The present study demonstrates that Ang II–induced ROS production leads to DNA damage and the accelerated biological aging of hVSMCs via 2 mechanisms: (1) SIPS, which is telomere independent, and (2) accelerated replicative senescence which is associated with telomere attrition.
A common paradigm for the induction of cell senescence is loss of telomere integrity or critical shortening of telomeres, resulting in a “DNA damage response” and cell cycle arrest via activation of CDKIs.32
Telomere shortening occurs progressively with every cell division due the “end-replication problem”, eventually leading to critical shortening of telomeres which triggers replicative senescence. This process is accelerated by exposure of cells to oxidant stress and DNA damage.10,33
The telomere region of DNA is especially vulnerable to oxidative damage.34,35
Moreover, the repair of DNA within the telomere is inefficient relative to the rest of the genome.36
We show that the average loss of TRF length in hVSMCs in culture is ≈1.0% per population doubling, consistent with our previous data on human vascular endothelial cells27
and studies using cultured VSMCs.24,37
We also show that treatment with Ang II markedly accelerated this loss by 2.5-fold, thereby predisposing hVSMCs to accelerated replicative senescence.
Cell senescence may also arise more rapidly, in a manner independent of the slower, replication-dependent attrition of telomere DNA. This mechanism, termed “premature senescence” or SIPS, involves activation of identical CDKIs to those activated in replicative senescence.7
Induction of SIPS typically arises from treatment of cells with subcytotoxic levels of agents that generate ROS, eg, UV-irradiation, peroxides.38,39
To date, 2 possible mechanisms have been proposed to account for the induction of SIPS by ROS: (1) oxidant-induced p38 phosphorylation,40
and (2) critical but sublethal DNA damage with transient activation of p53 and subsequent expression of p2141
; although the dependence of p21 expression on p53 has recently been disputed.42
We show that Ang II rapidly induces oxidative DNA damage in hVSMCs, associated with an increase in p53 and rapid onset of senescence. These observations demonstrate the capacity of Ang II to induce SIPS via a mechanism dependent on the associated DNA damage. Importantly, our data using hTERT-expressing VSMCs confirm that SIPS is independent of telomere attrition—as similarly observed in other cell types.43,44
Our data are consistent with the hypothesis that the fate of the hVSMCs exposed to Ang II is dependent on the magnitude of the resulting DNA damage. We propose that severe and lethal DNA damage would result in apoptosis, consistent with reports of Ang II–induced apoptosis in some cell types.45-48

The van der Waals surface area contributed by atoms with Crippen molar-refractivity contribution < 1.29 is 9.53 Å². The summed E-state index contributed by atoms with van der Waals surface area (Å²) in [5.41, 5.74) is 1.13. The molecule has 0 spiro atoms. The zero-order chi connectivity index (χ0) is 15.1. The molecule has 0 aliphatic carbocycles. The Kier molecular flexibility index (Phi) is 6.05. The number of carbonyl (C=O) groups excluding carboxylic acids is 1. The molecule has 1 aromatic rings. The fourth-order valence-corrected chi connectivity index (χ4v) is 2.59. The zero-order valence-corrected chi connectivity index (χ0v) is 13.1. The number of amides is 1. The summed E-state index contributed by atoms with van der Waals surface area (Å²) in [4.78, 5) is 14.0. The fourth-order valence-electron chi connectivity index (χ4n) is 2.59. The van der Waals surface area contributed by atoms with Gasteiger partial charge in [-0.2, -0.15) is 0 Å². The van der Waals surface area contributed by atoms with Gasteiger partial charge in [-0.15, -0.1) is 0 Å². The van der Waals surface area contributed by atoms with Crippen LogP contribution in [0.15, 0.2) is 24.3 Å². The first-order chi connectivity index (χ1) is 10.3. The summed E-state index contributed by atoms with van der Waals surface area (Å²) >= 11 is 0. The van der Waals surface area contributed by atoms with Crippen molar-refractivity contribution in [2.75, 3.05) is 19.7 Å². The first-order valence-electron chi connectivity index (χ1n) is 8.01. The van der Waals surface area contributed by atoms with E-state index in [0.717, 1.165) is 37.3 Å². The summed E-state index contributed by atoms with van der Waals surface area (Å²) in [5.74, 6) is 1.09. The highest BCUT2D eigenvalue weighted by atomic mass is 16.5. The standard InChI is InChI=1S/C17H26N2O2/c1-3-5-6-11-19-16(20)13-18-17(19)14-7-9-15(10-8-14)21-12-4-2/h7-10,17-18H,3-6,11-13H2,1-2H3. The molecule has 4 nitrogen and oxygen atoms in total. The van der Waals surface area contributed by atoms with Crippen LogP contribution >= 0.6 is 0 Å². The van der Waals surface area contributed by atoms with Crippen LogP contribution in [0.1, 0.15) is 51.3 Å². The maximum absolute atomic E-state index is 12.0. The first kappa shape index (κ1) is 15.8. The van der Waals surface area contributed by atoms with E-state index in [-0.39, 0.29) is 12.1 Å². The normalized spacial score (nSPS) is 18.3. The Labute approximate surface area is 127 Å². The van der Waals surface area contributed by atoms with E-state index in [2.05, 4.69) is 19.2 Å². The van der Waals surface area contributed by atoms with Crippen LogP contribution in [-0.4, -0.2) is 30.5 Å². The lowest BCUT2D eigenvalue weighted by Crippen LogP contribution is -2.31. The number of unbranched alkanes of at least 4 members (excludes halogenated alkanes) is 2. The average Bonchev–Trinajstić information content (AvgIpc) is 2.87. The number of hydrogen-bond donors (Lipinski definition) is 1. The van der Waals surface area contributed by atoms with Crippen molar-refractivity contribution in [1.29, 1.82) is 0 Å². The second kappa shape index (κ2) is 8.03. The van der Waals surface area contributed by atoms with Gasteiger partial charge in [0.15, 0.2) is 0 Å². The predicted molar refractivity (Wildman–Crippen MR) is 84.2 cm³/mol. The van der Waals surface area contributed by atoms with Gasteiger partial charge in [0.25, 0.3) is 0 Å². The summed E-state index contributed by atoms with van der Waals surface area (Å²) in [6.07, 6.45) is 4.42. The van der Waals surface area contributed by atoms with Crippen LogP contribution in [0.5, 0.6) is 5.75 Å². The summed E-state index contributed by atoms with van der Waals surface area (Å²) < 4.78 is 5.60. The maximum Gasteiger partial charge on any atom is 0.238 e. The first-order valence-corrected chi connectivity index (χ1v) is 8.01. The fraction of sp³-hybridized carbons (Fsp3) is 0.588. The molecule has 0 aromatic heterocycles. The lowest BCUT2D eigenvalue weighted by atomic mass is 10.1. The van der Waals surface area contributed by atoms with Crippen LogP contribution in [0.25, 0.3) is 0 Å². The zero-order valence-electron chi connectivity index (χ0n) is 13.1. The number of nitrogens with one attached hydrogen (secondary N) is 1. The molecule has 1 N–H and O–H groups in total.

Sublethal but critical levels of DNA damage would rapidly induce p53-dependent SIPS. Lower levels of DNA damage sustained over several population doublings would target and accelerate the gradual erosion of telomeres, promoting premature replicative senescence. It is likely that all 3 responses would occur in the same cell population, the individual cells’ response to Ang II depending on the biological age of the cell, their individual sensitivity to Ang II, and the efficiency of their oxidant defense and DNA repair mechanisms. Further work is required to evaluate this hypothesis.
The development of vascular cell senescence is increasingly recognized as an important mechanism in the pathogenesis of vascular disease.14,49
Senescent vascular cells are not benign and may undergo a phenotypic shift to a more inflammatory and atherogenic phenotype.8,50
Cells with a senescence phenotype have been identified in human and experimental animal arteries at sites prone to atherosclerosis.8,17-20
In rabbits, denuded arteries show evidence of extensive SA-β
-gal staining has been detected in diseased coronary arteries but not in healthier internal mammary arteries in humans.8
It has also been shown that the senescent cells persist in the vascular wall14
and so may inhibit natural repair by inhibiting recruitment of progenitor cells. The importance of vascular cell senescence in determining the function of an aging vascular system has stimulated interest in identifying the molecular mediators and pathways for its induction. Our data strongly support the hypothesis that Ang II may play a key role in the development of human vascular cell senescence.
Telomere length is also used as a marker of vascular cell aging in vivo. When senescence is observed in the vascular wall, those cells often show evidence of telomere attrition. For example, VSMCs with shortened telomeres have been identified in established atherosclerotic plaques51